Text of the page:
As I survey the careers of some contemporaries who started and stayed in academia, I see many whose current endeavors and abilities appear quite different than was apparent from their work in the early 1980s. With information in science and technology more than doubling every decade, it is essential that we constantly learn new things and confirm our knowledge through application. In this process, innate talent drives the acquisition of new and different skills. In this process of professional evolution, I have witnessed a number of individuals who verbalized a perceived need to re-make themselves as opposed to re-tool or re-engineer their career. While such an approach can be considered as not all bad if it culminates in expanded knowledge and useful application, it has the potential to produce everything from disgruntlement and disaster when, in the process, an individual sacrifices their “first love.” The answer to prevent this is, simply, don't make this sacrifice. To stay grounded in the principles that formed the foundation of an individual's entry into the profession of Pharmacy will go a long way to ensuring that the career which is built is solid, substantial and survivable. In the process, you will make admirers who respect and in some cases, revere your accomplishments, valued colleagues who value and depend upon your opinions and most importantly, dear friends with whom you will want to weather both accomplishments and failures.
4. Think and Act Out of the Box
“The significant problems we face in life cannot be solved at the same level of thinking we were at when we created them.”
Whether in the context of providing clinical care or doing research, there are two phrases that always give me profound dyspepsia: 1) “we can't do this” and 2) “we have always done it this way.” For creativity to occur and flourish, it is impossible for an individual to be imprisoned by intellectual myopia or inflexibility. Most regrettably, I have observed such stunted approaches to thinking in both the research and clinical arenas. When it occurs in the course of patient care, therapeutics can quickly become de-personalized as practitioners strive to protocolize treatment in a quest to reduce variability and, thereby, improve quality through actions predicated on an evidence-based approach that is often fixed in time. The result can be adoption of a paradigm where treatment that is “good enough” is not truly as good as it can be. What can make this worse is when the practitioner considers himself/ herself to be completely sufficient based on a static base of knowledge and perceives no need for it to evolve and expand.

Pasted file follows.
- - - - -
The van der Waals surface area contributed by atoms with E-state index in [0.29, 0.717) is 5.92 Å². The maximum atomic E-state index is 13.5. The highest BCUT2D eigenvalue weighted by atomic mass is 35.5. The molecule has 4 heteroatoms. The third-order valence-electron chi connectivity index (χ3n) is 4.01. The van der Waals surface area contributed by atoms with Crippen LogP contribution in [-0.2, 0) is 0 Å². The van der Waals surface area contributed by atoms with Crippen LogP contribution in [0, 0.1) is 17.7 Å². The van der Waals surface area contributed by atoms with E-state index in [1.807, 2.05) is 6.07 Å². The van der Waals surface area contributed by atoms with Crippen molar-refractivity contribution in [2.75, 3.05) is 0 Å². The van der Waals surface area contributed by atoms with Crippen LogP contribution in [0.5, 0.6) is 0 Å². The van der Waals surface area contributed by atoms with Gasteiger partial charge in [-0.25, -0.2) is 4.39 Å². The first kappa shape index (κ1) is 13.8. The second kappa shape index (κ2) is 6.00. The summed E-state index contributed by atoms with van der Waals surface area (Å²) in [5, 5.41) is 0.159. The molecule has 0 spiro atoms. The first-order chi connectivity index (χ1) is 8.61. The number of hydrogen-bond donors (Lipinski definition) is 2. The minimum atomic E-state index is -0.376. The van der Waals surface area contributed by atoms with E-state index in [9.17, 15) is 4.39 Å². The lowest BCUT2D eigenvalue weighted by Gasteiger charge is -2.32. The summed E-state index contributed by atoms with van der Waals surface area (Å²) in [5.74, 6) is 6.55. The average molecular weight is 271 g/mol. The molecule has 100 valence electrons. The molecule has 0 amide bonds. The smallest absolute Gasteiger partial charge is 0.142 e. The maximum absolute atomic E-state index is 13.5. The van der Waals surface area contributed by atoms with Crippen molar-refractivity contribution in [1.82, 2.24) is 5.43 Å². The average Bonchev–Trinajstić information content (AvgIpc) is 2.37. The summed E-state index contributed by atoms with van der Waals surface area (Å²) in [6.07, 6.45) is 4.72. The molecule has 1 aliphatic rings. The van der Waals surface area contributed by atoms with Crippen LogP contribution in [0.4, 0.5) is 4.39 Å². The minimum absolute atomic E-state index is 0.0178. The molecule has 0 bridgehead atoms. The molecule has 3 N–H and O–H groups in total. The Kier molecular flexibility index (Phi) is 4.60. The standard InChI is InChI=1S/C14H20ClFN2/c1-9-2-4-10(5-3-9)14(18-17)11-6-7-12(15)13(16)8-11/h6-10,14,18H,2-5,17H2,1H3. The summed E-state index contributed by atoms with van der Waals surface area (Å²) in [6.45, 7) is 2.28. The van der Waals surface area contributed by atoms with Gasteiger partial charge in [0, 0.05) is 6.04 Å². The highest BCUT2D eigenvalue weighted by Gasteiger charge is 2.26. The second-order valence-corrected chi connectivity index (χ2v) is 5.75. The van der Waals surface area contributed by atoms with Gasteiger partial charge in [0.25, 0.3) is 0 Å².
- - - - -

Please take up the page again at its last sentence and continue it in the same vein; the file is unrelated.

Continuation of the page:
An effective antidote for this lethal condition is to engage a multifaceted approach which oddly enough, works for both prevention and treatment. First, firmly commit to engage the mind, exercise its abilities and infiltrate one's thinking with creativity across the dimension of problems which ranges from seemingly mundane to highly complex. Second, adopt the perspective that “good enough never is.” Finally, no matter what the challenge, never, never, never give up. There is much knowledge in the world and it resides in many places and with all manner of people. To use it wisely and to improve upon it requires that one seek it diligently.
5. Make the Biggest Difference for as Many People as You Can
“I just get up and greet every day as another opportunity to do good”
–Phillip L. Berry
In 1977 during my residency at the Cincinnati Children's Hospital Medical Center, I had the good fortune of meeting, collaborating and commiserating (as an office mate) with Dr. Phillip Berry (currently the Chief of Pediatric Nephrology at the Dell Children's Hospital in Austin, Texas), a fellow in Pediatric Nephrology. Our friendship and sojourn through professional and personal life together started with a patient encounter. Specifically, the first use of charcoal hemoperfusion in our hospital to treat a comatose child who had ingested a very lipophilic drug that hemodialysis simply could not touch. There was no literature, no experience and in the opinion of our superiors, no other option. Thus, we were left in the intensive care unit to get it done and to periodically report on the progress of the patient. We made a plan, executed it through the night and 12 hours after we started, had the little girl (who was intubated) writing a note (“I'm okay”) to her mother. The following morning, Phillip and I looked at each other and the aforementioned quote was borne. Since that time, it has served as both my moral barometer and raison de'etre.